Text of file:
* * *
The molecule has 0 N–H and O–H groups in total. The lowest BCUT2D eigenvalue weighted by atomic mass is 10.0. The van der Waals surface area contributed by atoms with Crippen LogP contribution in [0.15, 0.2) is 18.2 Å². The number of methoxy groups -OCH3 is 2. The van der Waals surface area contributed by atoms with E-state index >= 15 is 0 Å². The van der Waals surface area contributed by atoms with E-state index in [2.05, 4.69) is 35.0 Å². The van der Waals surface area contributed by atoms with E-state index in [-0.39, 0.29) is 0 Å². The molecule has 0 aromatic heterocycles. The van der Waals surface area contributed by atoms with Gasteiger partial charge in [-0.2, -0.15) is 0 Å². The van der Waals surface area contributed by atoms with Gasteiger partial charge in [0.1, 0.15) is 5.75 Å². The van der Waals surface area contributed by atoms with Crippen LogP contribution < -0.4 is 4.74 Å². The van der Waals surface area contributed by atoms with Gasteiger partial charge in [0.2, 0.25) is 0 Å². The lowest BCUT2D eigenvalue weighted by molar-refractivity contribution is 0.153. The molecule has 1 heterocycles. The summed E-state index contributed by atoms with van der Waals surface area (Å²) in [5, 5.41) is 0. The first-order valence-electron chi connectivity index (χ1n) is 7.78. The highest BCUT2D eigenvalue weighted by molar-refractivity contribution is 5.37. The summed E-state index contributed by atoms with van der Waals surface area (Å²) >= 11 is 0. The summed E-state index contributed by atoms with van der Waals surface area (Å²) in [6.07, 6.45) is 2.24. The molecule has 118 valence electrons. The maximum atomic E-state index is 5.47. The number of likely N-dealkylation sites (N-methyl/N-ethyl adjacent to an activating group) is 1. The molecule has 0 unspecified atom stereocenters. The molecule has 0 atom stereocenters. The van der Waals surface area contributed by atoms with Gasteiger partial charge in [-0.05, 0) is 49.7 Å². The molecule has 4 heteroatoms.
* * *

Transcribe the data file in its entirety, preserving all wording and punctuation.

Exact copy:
The molecule has 0 N–H and O–H groups in total. The lowest BCUT2D eigenvalue weighted by atomic mass is 10.0. The van der Waals surface area contributed by atoms with Crippen LogP contribution in [0.15, 0.2) is 18.2 Å². The number of methoxy groups -OCH3 is 2. The van der Waals surface area contributed by atoms with E-state index >= 15 is 0 Å². The van der Waals surface area contributed by atoms with E-state index in [2.05, 4.69) is 35.0 Å². The van der Waals surface area contributed by atoms with E-state index in [-0.39, 0.29) is 0 Å². The molecule has 0 aromatic heterocycles. The van der Waals surface area contributed by atoms with Gasteiger partial charge in [-0.2, -0.15) is 0 Å². The van der Waals surface area contributed by atoms with Gasteiger partial charge in [0.1, 0.15) is 5.75 Å². The van der Waals surface area contributed by atoms with Crippen LogP contribution < -0.4 is 4.74 Å². The van der Waals surface area contributed by atoms with Gasteiger partial charge in [0.2, 0.25) is 0 Å². The lowest BCUT2D eigenvalue weighted by molar-refractivity contribution is 0.153. The molecule has 1 heterocycles. The summed E-state index contributed by atoms with van der Waals surface area (Å²) in [5, 5.41) is 0. The first-order valence-electron chi connectivity index (χ1n) is 7.78. The highest BCUT2D eigenvalue weighted by molar-refractivity contribution is 5.37. The summed E-state index contributed by atoms with van der Waals surface area (Å²) >= 11 is 0. The summed E-state index contributed by atoms with van der Waals surface area (Å²) in [6.07, 6.45) is 2.24. The molecule has 118 valence electrons. The maximum atomic E-state index is 5.47. The number of likely N-dealkylation sites (N-methyl/N-ethyl adjacent to an activating group) is 1. The molecule has 0 unspecified atom stereocenters. The molecule has 0 atom stereocenters. The van der Waals surface area contributed by atoms with Gasteiger partial charge in [-0.05, 0) is 49.7 Å². The molecule has 4 heteroatoms.